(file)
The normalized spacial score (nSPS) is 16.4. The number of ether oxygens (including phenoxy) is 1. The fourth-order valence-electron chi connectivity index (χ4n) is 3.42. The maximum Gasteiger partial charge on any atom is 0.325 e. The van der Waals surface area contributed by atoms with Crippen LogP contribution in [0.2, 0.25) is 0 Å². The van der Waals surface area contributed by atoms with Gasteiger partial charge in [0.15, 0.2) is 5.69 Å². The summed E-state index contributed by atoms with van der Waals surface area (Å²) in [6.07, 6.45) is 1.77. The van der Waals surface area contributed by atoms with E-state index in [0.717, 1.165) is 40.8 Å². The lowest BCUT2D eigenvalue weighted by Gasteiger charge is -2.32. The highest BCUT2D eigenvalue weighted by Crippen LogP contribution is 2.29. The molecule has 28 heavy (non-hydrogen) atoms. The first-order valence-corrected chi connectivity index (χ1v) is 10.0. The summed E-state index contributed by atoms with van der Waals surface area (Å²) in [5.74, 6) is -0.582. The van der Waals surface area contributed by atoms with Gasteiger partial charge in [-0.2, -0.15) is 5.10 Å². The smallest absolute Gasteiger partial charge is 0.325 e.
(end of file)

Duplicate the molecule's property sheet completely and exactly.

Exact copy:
The normalized spacial score (nSPS) is 16.4. The number of ether oxygens (including phenoxy) is 1. The fourth-order valence-electron chi connectivity index (χ4n) is 3.42. The maximum Gasteiger partial charge on any atom is 0.325 e. The van der Waals surface area contributed by atoms with Crippen LogP contribution in [0.2, 0.25) is 0 Å². The van der Waals surface area contributed by atoms with Gasteiger partial charge in [0.15, 0.2) is 5.69 Å². The summed E-state index contributed by atoms with van der Waals surface area (Å²) in [6.07, 6.45) is 1.77. The van der Waals surface area contributed by atoms with E-state index in [0.717, 1.165) is 40.8 Å². The lowest BCUT2D eigenvalue weighted by Gasteiger charge is -2.32. The highest BCUT2D eigenvalue weighted by Crippen LogP contribution is 2.29. The molecule has 28 heavy (non-hydrogen) atoms. The first-order valence-corrected chi connectivity index (χ1v) is 10.0. The summed E-state index contributed by atoms with van der Waals surface area (Å²) in [5.74, 6) is -0.582. The van der Waals surface area contributed by atoms with Gasteiger partial charge in [-0.2, -0.15) is 5.10 Å². The smallest absolute Gasteiger partial charge is 0.325 e.